Special Populations Food Guide
In today’s world we are constantly bombarded with what kind of diet to follow. Keto, Atkins, Vegan, The Zone, Weight Watchers and as I am typing this I am certain a new one is approaching us! As easy at it would be to pick a certain diet and follow it, the issue becomes what diet fits our unique needs, where we are in life, and physiology (along with palate!) In this blog I talk about how to choose the best nutrition plan based on which category fits your needs the best whether it is age, lifestyle, or disease prevention. You will notice many of the groups should consume similar foods and avoid others which isn’t a coincidence is it?
1.Weight loss/Obesity – I put this category first due to it being the most preventable for diseases on the list and also contributes to all of them. – As much as I am not a fan of a keto diet (90% of calories from fat), I am a fan of someone doing a modified version for weight loss. The macro ratio I have found best for most is 50% fat, 30% protein and 20% carbs. As the body fat starts to come off you can slowly start to incorporate more carbs in your diet. One strategy that has to be implemented is intermittent fasting. I suggest starting slowly with just one day a week for the first few weeks and bump this to most days of the week as time goes on. The one concern is if you’re prone to blood sugar issues then eating closer to your workout time is recommended as well as more frequent timing of meals. Proper water consumption is paramount, and I recommend half your body weight in ounces as a good start. The majority of their diet should be filled with as many vegetables as possible, lean grass-fed meats, and limited starchy carbs.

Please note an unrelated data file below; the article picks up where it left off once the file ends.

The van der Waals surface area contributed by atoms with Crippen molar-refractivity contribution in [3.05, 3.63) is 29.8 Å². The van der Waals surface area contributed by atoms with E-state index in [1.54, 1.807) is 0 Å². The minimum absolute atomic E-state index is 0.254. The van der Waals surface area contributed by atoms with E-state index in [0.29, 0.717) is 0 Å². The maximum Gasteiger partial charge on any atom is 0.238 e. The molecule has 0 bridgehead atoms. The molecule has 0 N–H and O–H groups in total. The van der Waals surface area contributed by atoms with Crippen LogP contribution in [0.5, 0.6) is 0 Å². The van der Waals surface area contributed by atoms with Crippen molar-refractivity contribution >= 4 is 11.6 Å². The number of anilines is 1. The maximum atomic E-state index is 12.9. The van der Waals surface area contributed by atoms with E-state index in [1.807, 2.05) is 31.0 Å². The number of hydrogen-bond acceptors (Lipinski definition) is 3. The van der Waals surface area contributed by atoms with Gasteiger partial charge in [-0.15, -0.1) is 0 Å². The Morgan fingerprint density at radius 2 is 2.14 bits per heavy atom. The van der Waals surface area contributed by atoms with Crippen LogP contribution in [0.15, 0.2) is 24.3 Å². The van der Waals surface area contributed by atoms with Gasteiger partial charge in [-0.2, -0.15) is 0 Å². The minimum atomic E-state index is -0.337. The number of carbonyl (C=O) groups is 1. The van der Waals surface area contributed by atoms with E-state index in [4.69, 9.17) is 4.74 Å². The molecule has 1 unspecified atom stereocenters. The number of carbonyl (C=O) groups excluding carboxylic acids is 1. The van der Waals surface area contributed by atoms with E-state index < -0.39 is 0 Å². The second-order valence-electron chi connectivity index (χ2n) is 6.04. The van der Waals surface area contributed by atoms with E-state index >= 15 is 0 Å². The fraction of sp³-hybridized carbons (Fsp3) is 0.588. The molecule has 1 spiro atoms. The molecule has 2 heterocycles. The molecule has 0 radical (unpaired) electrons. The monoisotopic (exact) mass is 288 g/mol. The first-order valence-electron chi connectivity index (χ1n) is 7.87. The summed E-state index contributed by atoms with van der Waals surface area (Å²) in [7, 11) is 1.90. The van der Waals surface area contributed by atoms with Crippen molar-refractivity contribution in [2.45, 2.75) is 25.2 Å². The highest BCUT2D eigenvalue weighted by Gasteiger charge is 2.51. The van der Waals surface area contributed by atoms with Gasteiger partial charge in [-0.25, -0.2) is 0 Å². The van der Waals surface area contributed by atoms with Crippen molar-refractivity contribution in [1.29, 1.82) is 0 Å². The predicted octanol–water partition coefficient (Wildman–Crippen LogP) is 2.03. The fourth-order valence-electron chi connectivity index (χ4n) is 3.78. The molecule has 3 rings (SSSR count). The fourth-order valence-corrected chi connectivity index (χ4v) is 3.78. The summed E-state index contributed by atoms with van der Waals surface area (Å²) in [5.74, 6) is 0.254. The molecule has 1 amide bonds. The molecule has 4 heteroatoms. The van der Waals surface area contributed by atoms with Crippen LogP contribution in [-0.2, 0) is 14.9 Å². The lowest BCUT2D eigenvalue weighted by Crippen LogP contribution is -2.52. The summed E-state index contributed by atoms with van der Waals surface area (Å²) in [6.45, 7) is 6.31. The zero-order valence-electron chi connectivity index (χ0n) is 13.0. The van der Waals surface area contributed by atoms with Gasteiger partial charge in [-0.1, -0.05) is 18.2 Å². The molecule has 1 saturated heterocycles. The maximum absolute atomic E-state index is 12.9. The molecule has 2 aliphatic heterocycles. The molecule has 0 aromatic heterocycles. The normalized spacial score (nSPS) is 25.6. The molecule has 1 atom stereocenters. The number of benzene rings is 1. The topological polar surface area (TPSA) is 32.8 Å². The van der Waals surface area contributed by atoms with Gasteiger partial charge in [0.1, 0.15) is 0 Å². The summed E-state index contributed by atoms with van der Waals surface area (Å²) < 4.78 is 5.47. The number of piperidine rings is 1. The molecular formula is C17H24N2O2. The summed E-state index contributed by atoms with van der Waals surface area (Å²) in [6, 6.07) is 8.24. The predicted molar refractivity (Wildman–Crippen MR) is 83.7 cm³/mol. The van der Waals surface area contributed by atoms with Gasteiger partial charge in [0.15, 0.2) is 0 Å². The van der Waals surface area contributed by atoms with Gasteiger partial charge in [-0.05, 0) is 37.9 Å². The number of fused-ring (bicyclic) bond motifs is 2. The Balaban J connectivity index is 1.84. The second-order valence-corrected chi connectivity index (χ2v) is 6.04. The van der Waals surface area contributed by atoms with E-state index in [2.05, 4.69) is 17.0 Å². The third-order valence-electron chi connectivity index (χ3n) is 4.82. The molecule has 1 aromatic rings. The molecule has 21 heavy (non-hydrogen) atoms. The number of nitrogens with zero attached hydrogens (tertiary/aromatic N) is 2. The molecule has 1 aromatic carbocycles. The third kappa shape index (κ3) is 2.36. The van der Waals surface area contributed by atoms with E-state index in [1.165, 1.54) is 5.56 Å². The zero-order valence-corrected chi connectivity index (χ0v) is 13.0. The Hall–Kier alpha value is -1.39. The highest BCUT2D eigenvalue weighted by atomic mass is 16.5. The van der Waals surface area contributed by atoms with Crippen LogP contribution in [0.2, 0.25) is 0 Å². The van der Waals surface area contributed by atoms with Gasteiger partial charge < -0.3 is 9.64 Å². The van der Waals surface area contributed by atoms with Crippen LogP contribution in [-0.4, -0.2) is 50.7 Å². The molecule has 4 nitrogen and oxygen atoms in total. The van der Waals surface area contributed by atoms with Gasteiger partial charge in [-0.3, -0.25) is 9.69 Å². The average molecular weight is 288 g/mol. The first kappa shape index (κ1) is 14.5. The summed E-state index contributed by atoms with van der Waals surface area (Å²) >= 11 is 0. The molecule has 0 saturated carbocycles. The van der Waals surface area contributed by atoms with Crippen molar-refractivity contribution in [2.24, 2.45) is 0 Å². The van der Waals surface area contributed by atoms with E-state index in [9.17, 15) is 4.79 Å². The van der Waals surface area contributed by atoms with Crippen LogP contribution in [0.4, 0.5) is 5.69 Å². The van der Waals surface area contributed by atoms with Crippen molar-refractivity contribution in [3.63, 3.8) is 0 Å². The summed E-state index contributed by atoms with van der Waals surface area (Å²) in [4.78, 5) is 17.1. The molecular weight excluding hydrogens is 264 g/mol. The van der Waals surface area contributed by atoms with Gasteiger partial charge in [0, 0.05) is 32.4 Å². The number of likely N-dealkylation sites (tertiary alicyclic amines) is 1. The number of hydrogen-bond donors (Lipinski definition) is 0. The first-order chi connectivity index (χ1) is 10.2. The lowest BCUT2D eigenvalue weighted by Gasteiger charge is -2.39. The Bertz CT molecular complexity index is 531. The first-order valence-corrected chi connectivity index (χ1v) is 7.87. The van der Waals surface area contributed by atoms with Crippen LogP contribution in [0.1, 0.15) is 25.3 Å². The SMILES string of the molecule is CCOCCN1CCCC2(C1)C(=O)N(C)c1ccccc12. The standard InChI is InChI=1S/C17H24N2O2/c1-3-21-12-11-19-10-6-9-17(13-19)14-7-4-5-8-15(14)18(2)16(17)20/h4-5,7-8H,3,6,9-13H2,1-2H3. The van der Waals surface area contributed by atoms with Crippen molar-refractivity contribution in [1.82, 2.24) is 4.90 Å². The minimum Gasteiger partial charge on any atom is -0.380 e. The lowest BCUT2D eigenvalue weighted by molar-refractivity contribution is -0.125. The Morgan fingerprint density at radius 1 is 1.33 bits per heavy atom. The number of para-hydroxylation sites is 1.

2. Autoimmune disease- MS, lupus, Type 1 diabetes, graves disease, celiac, myocarditis are just some of the diseases that fall into this category. Eliminating inflammation in this diet is the number one objective. Eating a whole food based diet has been shown to make a tremendous difference in keeping symptoms at bay. Leafy greens, pumpkin, onions, apples, fatty fish, turmeric, probiotics, green tea, and sulfur rich foods (broccoli, cauliflower, cabbage.) The big foods to avoid here are sugar, alcohol, animal products, gluten, soy, and trans fats.
3.Cancer- Unfortunately cancer will strike upwards of 40% of the population and eating the right foods can help prevent it from happening. Some of the best foods and spices to help prevent cancer are cruciferous vegetables like broccoli, cabbage, brussels sprouts, leafy green vegetables, flaxseed, garlic, nuts, turmeric, berries, beans, cinnamon, and fatty fish. There is some evidence that shows a lower protein diet could decrease your risk of getting cancer (lower IGF-1), but the studies aren’t conclusive. Top foods to avoid are processed meats, refined sugar, hydrogenated oils, non-organic fruits and vegetables ( pesticides), and alcohol.
4. Cardiovascular Disease – Unfortunately 1 in 4 deaths is due to heart disease which makes it the number one leading cause of death worldwide. There are many causes of heart disease, but controlling what you eat ranks high on that list. Top foods to add to your diet to prevent heart disease are a wide variety of vegetables with the best being leafy greens (romaine, swiss chard, collard greens), berries, healthy fat foods like avocados, fatty fish and olive oil, walnuts, dark chocolate, tomatoes, and green tea. Foods to avoid would be trans fats, processed meats, refined carbohydrates, sugary drinks, and a diet too high in salt.